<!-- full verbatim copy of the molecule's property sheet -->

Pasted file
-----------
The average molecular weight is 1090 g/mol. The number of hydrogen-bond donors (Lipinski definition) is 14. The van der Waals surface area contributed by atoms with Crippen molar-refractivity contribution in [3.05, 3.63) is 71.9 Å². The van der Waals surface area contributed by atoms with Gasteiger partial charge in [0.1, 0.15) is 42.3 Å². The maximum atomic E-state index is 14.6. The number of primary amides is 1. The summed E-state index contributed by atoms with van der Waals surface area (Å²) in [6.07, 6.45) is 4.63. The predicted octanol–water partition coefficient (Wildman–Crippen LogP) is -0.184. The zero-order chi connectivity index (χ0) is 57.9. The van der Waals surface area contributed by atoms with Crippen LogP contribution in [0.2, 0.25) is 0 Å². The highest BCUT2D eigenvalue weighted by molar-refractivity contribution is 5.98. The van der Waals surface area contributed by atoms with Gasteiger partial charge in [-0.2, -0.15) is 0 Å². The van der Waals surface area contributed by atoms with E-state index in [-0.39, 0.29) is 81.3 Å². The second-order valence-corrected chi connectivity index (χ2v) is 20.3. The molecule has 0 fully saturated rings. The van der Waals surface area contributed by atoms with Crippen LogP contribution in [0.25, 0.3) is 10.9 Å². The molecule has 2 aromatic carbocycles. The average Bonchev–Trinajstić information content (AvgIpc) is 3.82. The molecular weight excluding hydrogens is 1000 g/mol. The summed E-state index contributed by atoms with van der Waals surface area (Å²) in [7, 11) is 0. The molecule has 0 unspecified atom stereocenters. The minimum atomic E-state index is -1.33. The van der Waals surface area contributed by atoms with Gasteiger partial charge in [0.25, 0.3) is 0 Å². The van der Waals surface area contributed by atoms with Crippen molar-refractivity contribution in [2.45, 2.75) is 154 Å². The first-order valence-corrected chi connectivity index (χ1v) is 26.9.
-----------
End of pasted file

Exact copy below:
The average molecular weight is 1090 g/mol. The number of hydrogen-bond donors (Lipinski definition) is 14. The van der Waals surface area contributed by atoms with Crippen molar-refractivity contribution in [3.05, 3.63) is 71.9 Å². The van der Waals surface area contributed by atoms with Gasteiger partial charge in [0.1, 0.15) is 42.3 Å². The maximum atomic E-state index is 14.6. The number of primary amides is 1. The summed E-state index contributed by atoms with van der Waals surface area (Å²) in [6.07, 6.45) is 4.63. The predicted octanol–water partition coefficient (Wildman–Crippen LogP) is -0.184. The zero-order chi connectivity index (χ0) is 57.9. The van der Waals surface area contributed by atoms with Crippen LogP contribution in [0.2, 0.25) is 0 Å². The highest BCUT2D eigenvalue weighted by molar-refractivity contribution is 5.98. The van der Waals surface area contributed by atoms with Gasteiger partial charge in [-0.2, -0.15) is 0 Å². The van der Waals surface area contributed by atoms with E-state index in [-0.39, 0.29) is 81.3 Å². The second-order valence-corrected chi connectivity index (χ2v) is 20.3. The molecule has 0 fully saturated rings. The van der Waals surface area contributed by atoms with Crippen LogP contribution in [0.25, 0.3) is 10.9 Å². The molecule has 2 aromatic carbocycles. The average Bonchev–Trinajstić information content (AvgIpc) is 3.82. The molecular weight excluding hydrogens is 1000 g/mol. The summed E-state index contributed by atoms with van der Waals surface area (Å²) in [7, 11) is 0. The molecule has 0 unspecified atom stereocenters. The minimum atomic E-state index is -1.33. The van der Waals surface area contributed by atoms with Gasteiger partial charge in [0.25, 0.3) is 0 Å². The van der Waals surface area contributed by atoms with Crippen molar-refractivity contribution in [2.45, 2.75) is 154 Å². The first-order valence-corrected chi connectivity index (χ1v) is 26.9.